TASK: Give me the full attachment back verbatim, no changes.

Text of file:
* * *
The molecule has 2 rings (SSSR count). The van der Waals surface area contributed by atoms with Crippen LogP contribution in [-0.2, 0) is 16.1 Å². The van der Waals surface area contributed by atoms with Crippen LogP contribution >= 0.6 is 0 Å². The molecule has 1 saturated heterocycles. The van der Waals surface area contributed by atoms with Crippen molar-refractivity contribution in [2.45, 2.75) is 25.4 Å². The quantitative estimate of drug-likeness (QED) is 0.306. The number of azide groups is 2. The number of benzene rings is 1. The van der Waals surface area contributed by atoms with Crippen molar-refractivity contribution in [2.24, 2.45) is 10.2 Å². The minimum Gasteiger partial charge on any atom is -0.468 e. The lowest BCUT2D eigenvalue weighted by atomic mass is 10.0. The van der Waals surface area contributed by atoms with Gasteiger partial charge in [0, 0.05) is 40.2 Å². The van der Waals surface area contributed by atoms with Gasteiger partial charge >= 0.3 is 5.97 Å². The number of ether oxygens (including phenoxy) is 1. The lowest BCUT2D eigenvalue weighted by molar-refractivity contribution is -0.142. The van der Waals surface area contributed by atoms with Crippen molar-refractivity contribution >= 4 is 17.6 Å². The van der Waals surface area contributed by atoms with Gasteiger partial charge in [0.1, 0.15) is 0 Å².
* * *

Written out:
The molecule has 2 rings (SSSR count). The van der Waals surface area contributed by atoms with Crippen LogP contribution in [-0.2, 0) is 16.1 Å². The van der Waals surface area contributed by atoms with Crippen LogP contribution >= 0.6 is 0 Å². The molecule has 1 saturated heterocycles. The van der Waals surface area contributed by atoms with Crippen molar-refractivity contribution in [2.45, 2.75) is 25.4 Å². The quantitative estimate of drug-likeness (QED) is 0.306. The number of azide groups is 2. The number of benzene rings is 1. The van der Waals surface area contributed by atoms with Crippen molar-refractivity contribution in [2.24, 2.45) is 10.2 Å². The minimum Gasteiger partial charge on any atom is -0.468 e. The lowest BCUT2D eigenvalue weighted by atomic mass is 10.0. The van der Waals surface area contributed by atoms with Gasteiger partial charge in [0, 0.05) is 40.2 Å². The van der Waals surface area contributed by atoms with Gasteiger partial charge >= 0.3 is 5.97 Å². The number of ether oxygens (including phenoxy) is 1. The lowest BCUT2D eigenvalue weighted by molar-refractivity contribution is -0.142. The van der Waals surface area contributed by atoms with Crippen molar-refractivity contribution >= 4 is 17.6 Å². The van der Waals surface area contributed by atoms with Gasteiger partial charge in [0.1, 0.15) is 0 Å².